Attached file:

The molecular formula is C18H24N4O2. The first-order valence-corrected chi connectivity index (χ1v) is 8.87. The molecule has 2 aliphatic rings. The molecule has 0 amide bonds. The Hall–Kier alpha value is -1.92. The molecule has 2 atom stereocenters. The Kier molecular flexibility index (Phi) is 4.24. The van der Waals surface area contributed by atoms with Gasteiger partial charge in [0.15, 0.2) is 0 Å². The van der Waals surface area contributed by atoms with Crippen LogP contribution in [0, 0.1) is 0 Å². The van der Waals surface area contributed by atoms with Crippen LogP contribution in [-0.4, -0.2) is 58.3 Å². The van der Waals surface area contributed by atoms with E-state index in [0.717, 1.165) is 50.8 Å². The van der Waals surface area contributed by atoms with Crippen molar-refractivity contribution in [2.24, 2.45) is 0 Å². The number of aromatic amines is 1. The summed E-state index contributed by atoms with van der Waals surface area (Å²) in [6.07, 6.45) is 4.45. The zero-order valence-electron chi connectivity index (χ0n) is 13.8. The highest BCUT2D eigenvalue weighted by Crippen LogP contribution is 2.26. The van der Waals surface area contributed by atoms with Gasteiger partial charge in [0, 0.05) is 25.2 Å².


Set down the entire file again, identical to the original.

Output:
The molecular formula is C18H24N4O2. The first-order valence-corrected chi connectivity index (χ1v) is 8.87. The molecule has 2 aliphatic rings. The molecule has 0 amide bonds. The Hall–Kier alpha value is -1.92. The molecule has 2 atom stereocenters. The Kier molecular flexibility index (Phi) is 4.24. The van der Waals surface area contributed by atoms with Gasteiger partial charge in [0.15, 0.2) is 0 Å². The van der Waals surface area contributed by atoms with Crippen LogP contribution in [0, 0.1) is 0 Å². The van der Waals surface area contributed by atoms with Crippen LogP contribution in [-0.4, -0.2) is 58.3 Å². The van der Waals surface area contributed by atoms with E-state index in [0.717, 1.165) is 50.8 Å². The van der Waals surface area contributed by atoms with Crippen molar-refractivity contribution in [2.24, 2.45) is 0 Å². The number of aromatic amines is 1. The summed E-state index contributed by atoms with van der Waals surface area (Å²) in [6.07, 6.45) is 4.45. The zero-order valence-electron chi connectivity index (χ0n) is 13.8. The highest BCUT2D eigenvalue weighted by Crippen LogP contribution is 2.26. The van der Waals surface area contributed by atoms with Gasteiger partial charge in [0, 0.05) is 25.2 Å².